How should I invest an inheritance?
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I’ve inherited £100,000 from my grandfather and am unsure about how to invest it for the future. I think he would have wanted me to be cautious, but I am only in my mid-thirties so feel I can take a bit of a risk at this stage. What do you think?
Jeremy Woodruff of Smith & Pinching responds:
It’s sometimes difficult to separate money you’ve inherited from your memories of the person who left it to you, but the money is now yours. I suggest you concentrate on what is right for you and your personal circumstances when making investment decisions.
Certainly, the first half of your working life is a time when you can perhaps afford to take a little more risk with your long-term investments, depending on your circumstances and financial objectives. It may be that you need to take a higher level of risk at this stage in order to achieve those objectives. However, the level of risk that you take should be comfortable for you and not unduly compromise your day-to-day financial security. The important thing is that you understand investment risk and evaluate how you feel about it.
In most cases, an investment portfolio should hold a diverse range of investments to spread your exposure to investment risk – and hopefully provide steadier returns – but the overall risk level of the portfolio will depend on you, your attitude to investment risk and your financial needs.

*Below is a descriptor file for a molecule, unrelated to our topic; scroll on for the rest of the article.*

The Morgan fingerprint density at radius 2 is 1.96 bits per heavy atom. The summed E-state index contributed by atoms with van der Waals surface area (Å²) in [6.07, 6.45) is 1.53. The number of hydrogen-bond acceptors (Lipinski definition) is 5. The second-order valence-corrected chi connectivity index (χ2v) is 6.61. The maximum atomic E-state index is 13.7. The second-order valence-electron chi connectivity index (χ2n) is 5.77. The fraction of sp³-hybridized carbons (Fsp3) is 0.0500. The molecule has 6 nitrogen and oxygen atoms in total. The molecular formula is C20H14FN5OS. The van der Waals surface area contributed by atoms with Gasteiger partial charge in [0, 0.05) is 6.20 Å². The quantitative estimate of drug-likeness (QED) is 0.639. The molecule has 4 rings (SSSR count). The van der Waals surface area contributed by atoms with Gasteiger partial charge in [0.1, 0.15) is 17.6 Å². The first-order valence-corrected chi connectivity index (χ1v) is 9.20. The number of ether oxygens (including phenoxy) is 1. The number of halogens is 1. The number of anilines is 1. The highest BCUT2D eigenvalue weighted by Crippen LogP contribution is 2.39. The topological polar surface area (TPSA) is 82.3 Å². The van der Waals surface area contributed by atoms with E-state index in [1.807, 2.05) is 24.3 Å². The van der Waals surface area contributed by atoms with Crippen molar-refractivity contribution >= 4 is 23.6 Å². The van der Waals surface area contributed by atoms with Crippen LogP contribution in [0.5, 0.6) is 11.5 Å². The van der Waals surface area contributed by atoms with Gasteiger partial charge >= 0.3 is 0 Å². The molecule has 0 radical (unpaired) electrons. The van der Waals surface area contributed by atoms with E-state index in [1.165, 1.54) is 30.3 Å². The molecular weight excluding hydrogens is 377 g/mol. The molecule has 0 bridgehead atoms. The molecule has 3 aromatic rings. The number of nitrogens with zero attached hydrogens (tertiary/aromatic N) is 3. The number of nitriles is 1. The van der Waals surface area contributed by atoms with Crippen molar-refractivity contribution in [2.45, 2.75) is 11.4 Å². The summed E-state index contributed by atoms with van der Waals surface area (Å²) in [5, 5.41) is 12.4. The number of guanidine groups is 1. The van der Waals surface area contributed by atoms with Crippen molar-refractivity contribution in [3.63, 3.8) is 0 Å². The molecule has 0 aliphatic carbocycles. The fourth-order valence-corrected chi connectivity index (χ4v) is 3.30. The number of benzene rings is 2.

I suggest you talk to a Chartered Financial Planner who can give you independent advice about a suitable portfolio. They will help you establish your risk profile and explain how you can take different levels of risk at different times in your life. An investment portfolio for someone in their thirties will normally be quite different to that of someone in their sixties, for example.
It is generally the case that investing at a younger age means that a portfolio may have the opportunity to recover from any setbacks along the way. However, this will depend on the degree of risk, the type of investment, the time period and other factors. It is also important to recognise at what points in your life you might wish to access your investments – to buy a new home or send children to university, for example – and build this into your planning as these could affect the risk you are prepared to take with certain elements of the money.
Any opinions expressed in this article do not constitute advice. The value of an investment and the income from it could go down as well as up. The return at the end of the investment period is not guaranteed and you may get back less than you originally invested.
For more information, please visit www.smith-pinching.co.uk
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